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Zoning request denied for retreat
Bear Creek Ranch hoped to construct guest housing for 'deliverance retreats'
Bulloch County Seal W

Bulloch County Planning and Zoning Commission members voted unanimously Thursday to deny a conditional use request by the owners of a religious retreat that has reportedly treated soldiers with post-traumatic stress disorder via exorcism.

Kathleen Mather, who along with husband Tim Mather owns Bear Creek Ranch on Scarboro Road near Portal, denied the ministry treats soldiers with PTSD anymore, but the ministry has been featured “in the New York Times and other newspapers,” including the Washington Post, where articles highlighted the practice, said Sandra Clark, whose family lives near the Mathers property. “It is on the Internet.”

In a January, 2014 Washington Times article headlined “Soldiers plagued by PTSD turn to Georgia exorcists for relief,” a reporter stated the Mathers have performed over 5,000 exorcisms on people, including veterans. The work is described in a book, “Demon Camp” by Jennifer Percy, and tells in detail how soldiers recalled their experiences, according to the article.

Clark, as well as others who spoke Thursday to the Planning and Zoning Commission, expressed concerns about the safety of having people with PTSD treated at the property, where she and others said erupts in gunfire several times a week.

Rhonda Busby, Dennis Pope, Allison Clark and more who live in the area of the Mathers property all spoke about the gunfire, which they each described as rapid and loud. Ray Clark said he has over 30 years’ experience in law enforcement and identified the firearms used as “automatic assault weapons.”

Mathers denied recent target shooting but admitted the ministry had used the property in the past for such sport. Family and friends use the land for target practice now, she said, adding that they no longer treat soldiers with PTSD and do not use target practice in their retreats.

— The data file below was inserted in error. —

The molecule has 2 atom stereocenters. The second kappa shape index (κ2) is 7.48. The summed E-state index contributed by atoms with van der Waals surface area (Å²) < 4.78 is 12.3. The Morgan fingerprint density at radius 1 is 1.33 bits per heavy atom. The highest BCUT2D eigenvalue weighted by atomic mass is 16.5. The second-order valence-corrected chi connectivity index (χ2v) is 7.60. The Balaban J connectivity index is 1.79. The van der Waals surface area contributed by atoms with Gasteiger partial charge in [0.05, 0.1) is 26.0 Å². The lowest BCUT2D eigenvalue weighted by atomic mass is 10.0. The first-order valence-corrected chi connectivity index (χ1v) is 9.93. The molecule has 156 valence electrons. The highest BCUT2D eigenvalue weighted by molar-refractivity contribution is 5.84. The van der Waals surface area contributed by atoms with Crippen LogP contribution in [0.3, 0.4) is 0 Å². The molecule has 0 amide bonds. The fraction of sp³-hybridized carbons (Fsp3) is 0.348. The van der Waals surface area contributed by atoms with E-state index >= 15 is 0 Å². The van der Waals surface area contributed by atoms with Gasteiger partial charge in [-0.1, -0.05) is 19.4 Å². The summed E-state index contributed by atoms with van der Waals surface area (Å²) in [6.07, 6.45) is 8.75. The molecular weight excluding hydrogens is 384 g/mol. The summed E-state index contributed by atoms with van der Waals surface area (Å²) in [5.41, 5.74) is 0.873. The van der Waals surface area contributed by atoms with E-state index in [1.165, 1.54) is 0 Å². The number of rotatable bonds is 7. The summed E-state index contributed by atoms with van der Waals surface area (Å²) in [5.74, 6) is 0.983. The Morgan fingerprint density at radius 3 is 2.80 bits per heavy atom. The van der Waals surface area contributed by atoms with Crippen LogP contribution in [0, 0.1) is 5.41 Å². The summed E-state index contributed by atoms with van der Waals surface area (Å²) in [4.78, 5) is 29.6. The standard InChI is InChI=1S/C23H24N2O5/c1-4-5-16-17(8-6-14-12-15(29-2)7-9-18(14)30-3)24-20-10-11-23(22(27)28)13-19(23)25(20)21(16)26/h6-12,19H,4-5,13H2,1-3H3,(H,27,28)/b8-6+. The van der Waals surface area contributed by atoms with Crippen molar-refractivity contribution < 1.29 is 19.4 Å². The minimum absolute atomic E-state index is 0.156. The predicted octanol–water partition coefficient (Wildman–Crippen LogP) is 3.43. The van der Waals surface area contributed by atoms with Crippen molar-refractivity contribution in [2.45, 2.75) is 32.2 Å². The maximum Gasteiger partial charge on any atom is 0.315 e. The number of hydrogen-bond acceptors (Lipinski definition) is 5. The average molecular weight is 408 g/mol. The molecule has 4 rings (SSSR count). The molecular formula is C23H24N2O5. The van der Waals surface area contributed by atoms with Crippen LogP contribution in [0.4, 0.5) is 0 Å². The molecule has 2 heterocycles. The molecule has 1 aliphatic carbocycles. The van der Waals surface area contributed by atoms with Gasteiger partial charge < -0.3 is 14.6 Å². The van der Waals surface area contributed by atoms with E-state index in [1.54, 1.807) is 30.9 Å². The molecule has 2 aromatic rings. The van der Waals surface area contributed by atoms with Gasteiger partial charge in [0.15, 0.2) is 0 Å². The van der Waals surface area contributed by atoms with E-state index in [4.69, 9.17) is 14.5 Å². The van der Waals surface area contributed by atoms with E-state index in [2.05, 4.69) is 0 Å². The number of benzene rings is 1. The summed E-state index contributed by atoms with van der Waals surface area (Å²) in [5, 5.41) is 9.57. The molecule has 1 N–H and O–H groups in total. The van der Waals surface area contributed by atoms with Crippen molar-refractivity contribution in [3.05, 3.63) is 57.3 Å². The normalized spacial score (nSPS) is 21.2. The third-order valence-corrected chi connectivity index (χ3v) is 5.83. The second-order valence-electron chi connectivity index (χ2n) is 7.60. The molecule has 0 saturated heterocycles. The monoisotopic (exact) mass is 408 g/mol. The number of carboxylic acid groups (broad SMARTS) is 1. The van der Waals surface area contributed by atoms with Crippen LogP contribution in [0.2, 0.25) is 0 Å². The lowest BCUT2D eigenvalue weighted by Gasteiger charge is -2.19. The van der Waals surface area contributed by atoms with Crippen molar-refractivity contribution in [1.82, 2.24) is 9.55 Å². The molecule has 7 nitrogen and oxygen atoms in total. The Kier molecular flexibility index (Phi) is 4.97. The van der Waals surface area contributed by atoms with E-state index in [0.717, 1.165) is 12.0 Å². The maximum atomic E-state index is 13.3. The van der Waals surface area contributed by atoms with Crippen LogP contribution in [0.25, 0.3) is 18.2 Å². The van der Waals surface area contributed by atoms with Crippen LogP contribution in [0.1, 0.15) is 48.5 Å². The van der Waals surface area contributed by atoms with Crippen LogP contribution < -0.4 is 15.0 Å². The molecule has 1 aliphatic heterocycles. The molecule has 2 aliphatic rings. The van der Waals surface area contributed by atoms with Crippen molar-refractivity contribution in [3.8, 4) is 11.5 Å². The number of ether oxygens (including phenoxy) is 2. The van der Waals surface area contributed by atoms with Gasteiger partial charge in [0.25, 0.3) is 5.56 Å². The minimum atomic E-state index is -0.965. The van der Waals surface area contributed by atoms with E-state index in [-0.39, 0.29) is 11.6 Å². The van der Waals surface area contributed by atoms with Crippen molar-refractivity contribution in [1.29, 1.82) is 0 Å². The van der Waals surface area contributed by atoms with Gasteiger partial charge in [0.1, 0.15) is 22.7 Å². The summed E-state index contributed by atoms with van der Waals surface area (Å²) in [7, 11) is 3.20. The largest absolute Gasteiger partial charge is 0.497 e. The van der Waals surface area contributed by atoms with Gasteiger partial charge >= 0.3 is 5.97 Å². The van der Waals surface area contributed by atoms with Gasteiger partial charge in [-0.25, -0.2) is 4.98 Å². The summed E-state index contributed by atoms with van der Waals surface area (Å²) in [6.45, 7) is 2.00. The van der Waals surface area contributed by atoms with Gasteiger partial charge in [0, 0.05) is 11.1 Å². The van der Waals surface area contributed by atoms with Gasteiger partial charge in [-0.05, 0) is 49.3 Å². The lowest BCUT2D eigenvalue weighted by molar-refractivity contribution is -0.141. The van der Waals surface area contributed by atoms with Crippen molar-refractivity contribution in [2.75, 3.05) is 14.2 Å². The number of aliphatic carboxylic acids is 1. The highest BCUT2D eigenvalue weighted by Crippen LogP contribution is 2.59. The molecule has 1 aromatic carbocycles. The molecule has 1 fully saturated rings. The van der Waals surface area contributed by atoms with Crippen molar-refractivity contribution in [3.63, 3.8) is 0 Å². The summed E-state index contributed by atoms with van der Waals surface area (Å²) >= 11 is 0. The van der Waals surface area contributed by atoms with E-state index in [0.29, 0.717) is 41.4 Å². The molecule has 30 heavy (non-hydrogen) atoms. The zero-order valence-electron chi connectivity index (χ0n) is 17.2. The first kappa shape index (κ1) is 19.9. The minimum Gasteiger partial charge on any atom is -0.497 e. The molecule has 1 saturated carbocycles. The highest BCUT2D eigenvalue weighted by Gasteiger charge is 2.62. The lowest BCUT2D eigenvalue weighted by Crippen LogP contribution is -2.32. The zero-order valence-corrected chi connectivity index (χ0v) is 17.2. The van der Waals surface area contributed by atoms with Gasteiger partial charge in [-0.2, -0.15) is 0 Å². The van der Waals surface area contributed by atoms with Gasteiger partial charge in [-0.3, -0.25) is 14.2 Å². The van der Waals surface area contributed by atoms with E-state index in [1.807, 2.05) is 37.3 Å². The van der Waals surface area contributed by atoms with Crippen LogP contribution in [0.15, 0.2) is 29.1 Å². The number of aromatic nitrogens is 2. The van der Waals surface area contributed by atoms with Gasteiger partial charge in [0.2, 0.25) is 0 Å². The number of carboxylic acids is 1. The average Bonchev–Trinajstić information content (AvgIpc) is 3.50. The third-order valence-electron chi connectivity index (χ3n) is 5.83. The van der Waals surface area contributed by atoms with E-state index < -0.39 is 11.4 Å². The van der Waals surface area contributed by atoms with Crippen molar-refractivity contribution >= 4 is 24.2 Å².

She told the commission the Bear Creek Ranch ministry hosts “deliverance retreats” for groups of up to 15 people, and asked for a conditional use of the almost 20-acre Ag-5 zoned property so as to construct guest housing for retreat participants.

She also said the property would be used for private and public events such as weddings and reunions.

Construction has already started on a building that Tim Mathers told county officials would be used for family housing when he obtained a permit, said Bulloch County Code Enforcement Officer Sydney Alston.

However, information from the Mathers’ website ( outlines a “Cowboy Town” concept that suggests plans to build seven of the buildings to be used for retreat guests.

“We will build a series of suites along a boardwalk of a cowboy town. They will be individual rooms with a queen size bed and a private bathroom for each,” the website states. “Each suite will have a cowboy town facade on the front and named according to its cowboy shop decor. There may be a sheriff's office, a tack store, a blacksmith, a dry goods, a parlor, billiards, etc.”

Mathers, when questioned about the website, explained that plans had changed, but the information on the website had not been altered.

During the meeting it was also discovered that remodeling and repairs on the old Scarboro House, where the Mathers live on the property, was not permitted.     

Planning and Zoning Director Randy Newman told the commission those permits would have to be issued in retrospect after required inspections were done.

Mathers said the retreats are like home gatherings, not business or commercial. “We do home church like people do home schooling,” she said.

However, many commission members questioned the Mathers’ charging people for the retreats. According to the website, the charges range from $225 to $275 per person, and one retreat, listed as filled, is planned for May 20-22.

Four more are planned for June, and 14 additional retreats are scheduled for the rest of the year, according to the website. Donations for the project are also solicited on the website.

At the meeting Thursday, neighbors complained about the noise from gunfire, as well as safety concerns, ciaiming some of their homes are in line of fire. Other concerns included heavy traffic on quiet, residential dirt roads.

Bulloch County Commissioners will hold a public hearing on the conditional use request June 7 at 5:30 p.m. in the Bulloch county Annex, taking into consideration the Planning and Zoning Commission’s recommendation for denial.


Herald reporter Holli Deal Saxon may be reached at (912) 489-9414.










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